accession process. On ICTY cooperation, he explained that Serbia
was working intensively to capture Ratko Mladic "for our own
reasons," not due to pressure from the international community or
the ICTY, but to demonstrate its own resolve to capture war
criminals. He emphasized Serbia's commitment to reconciliation in
the region, pointing to its responsibilities as a guarantor of
Dayton. He also underscored Serbia's commitment to cooperation
with the U.S. on a range of threats, including organized crime,
corruption, terrorism, and narcotics, pointing to the success of
several recent joint counternarcotics operations. Tadic stated
that undertaking such sensitive operations was politically risky
and Serbia would continue to do the right thing; in return,
however, Serbia hoped for similarly strong bilateral engagement in
other areas and expected support from the U.S. on these efforts
with other countries in the region. The Ambassador expressed U.S.
appreciation for Serbia's strong cooperation in these important
areas and said she would be glad to discuss any areas of specific
concern.


Regional Cooperation

--------------------

BELGRADE 00000019 003 OF 005


8. (C) The Ambassador noted the important role that Serbia can and
needs to play on regional relations and stability, particularly
with regard to Bosnia-Herzegovina and Croatia. She conveyed
appreciation for the Serbian government's constructive support of
the Butmir process and urged Tadic to remain engaged with the
parties, including RS leader Milorad Dodik, in particular. She
expressed USG concern about the prospect of any referendum moving
forward in the Republika Srpska. Tadic said that Serbia believed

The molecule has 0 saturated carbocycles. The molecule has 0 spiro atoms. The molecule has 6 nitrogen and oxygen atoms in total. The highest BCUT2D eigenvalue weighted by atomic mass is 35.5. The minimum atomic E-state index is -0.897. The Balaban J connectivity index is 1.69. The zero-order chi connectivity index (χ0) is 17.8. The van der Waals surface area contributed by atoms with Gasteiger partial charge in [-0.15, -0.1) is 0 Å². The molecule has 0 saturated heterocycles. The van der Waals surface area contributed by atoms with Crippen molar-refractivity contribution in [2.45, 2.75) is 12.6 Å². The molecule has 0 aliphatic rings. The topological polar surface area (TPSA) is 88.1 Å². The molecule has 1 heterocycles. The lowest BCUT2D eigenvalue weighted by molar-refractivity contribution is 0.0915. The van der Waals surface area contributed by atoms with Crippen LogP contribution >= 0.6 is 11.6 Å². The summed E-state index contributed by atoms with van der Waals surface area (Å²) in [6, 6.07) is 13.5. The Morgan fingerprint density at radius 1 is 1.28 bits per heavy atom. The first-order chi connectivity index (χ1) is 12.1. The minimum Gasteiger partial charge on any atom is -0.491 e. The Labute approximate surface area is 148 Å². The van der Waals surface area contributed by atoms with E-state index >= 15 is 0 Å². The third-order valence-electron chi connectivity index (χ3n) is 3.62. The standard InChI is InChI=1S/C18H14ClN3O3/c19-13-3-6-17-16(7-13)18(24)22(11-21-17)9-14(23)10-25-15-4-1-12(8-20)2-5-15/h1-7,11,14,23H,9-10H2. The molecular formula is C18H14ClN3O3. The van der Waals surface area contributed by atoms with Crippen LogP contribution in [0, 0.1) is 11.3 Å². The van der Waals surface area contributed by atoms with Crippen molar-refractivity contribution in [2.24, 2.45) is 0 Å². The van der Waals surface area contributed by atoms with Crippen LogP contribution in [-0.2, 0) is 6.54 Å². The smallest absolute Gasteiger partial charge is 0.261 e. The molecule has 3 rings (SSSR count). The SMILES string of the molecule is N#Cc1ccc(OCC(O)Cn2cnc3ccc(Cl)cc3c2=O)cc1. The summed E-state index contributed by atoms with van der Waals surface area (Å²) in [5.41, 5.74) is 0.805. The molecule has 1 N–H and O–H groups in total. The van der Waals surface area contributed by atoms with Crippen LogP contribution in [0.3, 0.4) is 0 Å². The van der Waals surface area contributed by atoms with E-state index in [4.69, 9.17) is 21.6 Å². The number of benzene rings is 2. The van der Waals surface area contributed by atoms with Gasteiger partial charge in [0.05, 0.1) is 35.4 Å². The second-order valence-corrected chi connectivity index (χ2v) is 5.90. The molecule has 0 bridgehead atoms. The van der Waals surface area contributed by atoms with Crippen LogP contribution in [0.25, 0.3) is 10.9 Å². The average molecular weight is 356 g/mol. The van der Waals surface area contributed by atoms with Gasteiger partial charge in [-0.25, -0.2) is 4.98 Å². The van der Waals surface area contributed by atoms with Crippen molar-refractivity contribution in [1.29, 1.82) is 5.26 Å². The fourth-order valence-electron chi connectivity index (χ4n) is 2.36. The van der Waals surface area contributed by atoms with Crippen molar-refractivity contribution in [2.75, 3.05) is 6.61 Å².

the preservation of BiH's territorial integrity was paramount; as a
guarantor of the Dayton Accords, Serbia sought a peaceful solution
on constitutional reform that would be consistent with Dayton
principles and preserve the model of two entities, three
constituent peoples. Tadic noted that he was seeking a
parliamentary resolution on Srebrenica to recognize the gravity of
the crimes committed there.


9. (C) With regard to Croatia, Tadic said that he had known
President-elect Ivo Josipovic for a long time and wanted to work
with him to address the many different open issues such as the
"huge problem" of refugees and property rights. He said he
expected the U.S. to support Serbian efforts to improve that
relationship and address the outstanding issues. Tadic told the
Ambassador that he would soon visit Albania and commented on the
enormous organized crime problem facing Montenegro, where he also
requested U.S. support. He emphasized that Serbia supported the
independence and territorial integrity of its neighbors in the
region, but many issues needed to be addressed.


10. (C) Turning to Kosovo, Tadic told the Ambassador "I must be as
clear as possible with you - Serbia will not change its views on
its territorial integrity. I want to be direct with you, as I have
with your other colleagues. After the International Court of
Justice (ICJ) issues its advisory opinion, we want to pursue
dialogue and find a way to address the issues related to Kosovo, as
the current situation is untenable." The Ambassador responded that
despite our clear differences, the U.S. and Serbia needed to keep